SARAH SAYS: The dough should stretch easily. You do not need ANY flour on the countertop.

1. I am baking my bread dough in two 8 x 4 x 2-inch pans! I need to divide my dough evenly in half.
A. Roll up the flattened dough. Weigh the dough and get the total = 3 pounds 8 1/8 ounces. Divide the dough by the number of servings, in my case two, to get what each piece should weigh = 1 pound 9 1/16 ounces.

B. Portion the dough by cutting straight down with a sharp knife or a bench scraper, across the dough, so you end up with two rectangular pieces when unfolded. I gave an estimate as to what half was. Do not use a sawing motion and don't pull it apart; you want to avoid tearing the gluten strands.

C. Weigh each dough half to make sure they are evenly sized. This dough piece weighs 1 pound 11 1/4 ounces, which is too much. So, I cut-off a small portion of dough on the larger piece, and pressed it onto the smaller piece, so the two pieces weighed the same. I reweighed both dough portions and the weighed approximately 1 pound 9 1/16 ounces each.

SARAH SAYS: Cut a small piece off the dough by cutting straight down with a sharp knife or bench scraper; do not tear off a piece of dough. Do not knead the smaller piece onto the second portion of dough; simply press it in. If the dough portions are not exact within 1/4 or 1/8 of an ounce, its ok; try not to fuss and fiddle with the dough too much.
2. Shape each dough portion:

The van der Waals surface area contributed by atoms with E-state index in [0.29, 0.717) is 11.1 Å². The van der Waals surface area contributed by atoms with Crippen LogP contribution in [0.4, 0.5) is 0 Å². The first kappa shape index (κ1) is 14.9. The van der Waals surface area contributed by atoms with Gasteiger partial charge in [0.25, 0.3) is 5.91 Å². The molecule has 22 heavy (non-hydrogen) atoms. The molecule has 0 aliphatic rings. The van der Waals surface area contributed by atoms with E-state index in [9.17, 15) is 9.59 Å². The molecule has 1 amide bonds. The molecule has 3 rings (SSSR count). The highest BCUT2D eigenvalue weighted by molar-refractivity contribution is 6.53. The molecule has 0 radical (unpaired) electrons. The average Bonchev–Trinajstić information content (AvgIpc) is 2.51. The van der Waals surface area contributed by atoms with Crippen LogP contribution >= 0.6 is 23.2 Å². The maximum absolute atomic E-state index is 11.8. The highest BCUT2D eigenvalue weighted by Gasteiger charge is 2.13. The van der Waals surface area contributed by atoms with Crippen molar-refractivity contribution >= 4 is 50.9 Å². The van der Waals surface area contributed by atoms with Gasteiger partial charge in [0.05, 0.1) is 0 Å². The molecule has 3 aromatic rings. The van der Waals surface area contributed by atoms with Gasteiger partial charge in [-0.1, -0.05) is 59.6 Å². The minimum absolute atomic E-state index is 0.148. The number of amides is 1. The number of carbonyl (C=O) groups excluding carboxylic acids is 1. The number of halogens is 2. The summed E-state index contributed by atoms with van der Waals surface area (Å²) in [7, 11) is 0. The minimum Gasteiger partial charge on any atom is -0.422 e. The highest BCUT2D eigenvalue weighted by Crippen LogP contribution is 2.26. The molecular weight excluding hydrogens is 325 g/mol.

A. Uncoil the dough. You want each shaped dough portion to fit the length of the pan. Since the pans I am using are 8-inches in length, take each dough piece and make sure each even-sided rectangular piece is about 4 to 5-inches wide and about 6- to 8-inches long. Do not worry too much if the rectangular piece dimensions are not exact. Working from the short side of the dough, roll the length of the dough towards or away from you, one section at a time, pinching the crease with your thumbs, with each rotation. This will help to increase the surface tension on the bread loaf.

SARAH SAYS: You can see the small dough piece I cut from the larger portion in Step 1C and pressed the middle of the rectangle, so both portions were equal in weight.
B. Continue rolling the dough towards you, pinching the crease with your thumbs, with each rotation until the end. Pinch the final seam closed with your thumbs and turn the dough seam side down. Rock the loaf to even it out keeping the surface of the loaf even across the top; take care not to taper the ends.

C. Place the dough log in a lightly oiled pan; I spray my pans with nonstick spray. The ends of the load should touch the ends of the pan and be centered between the long sides of the pan for an even rise. If the pan is the proper size, the dough should fill it one-half to three-quarters full and rise accordingly. Make sure the dough loaf is greased all over and ends up seam side down in the pan.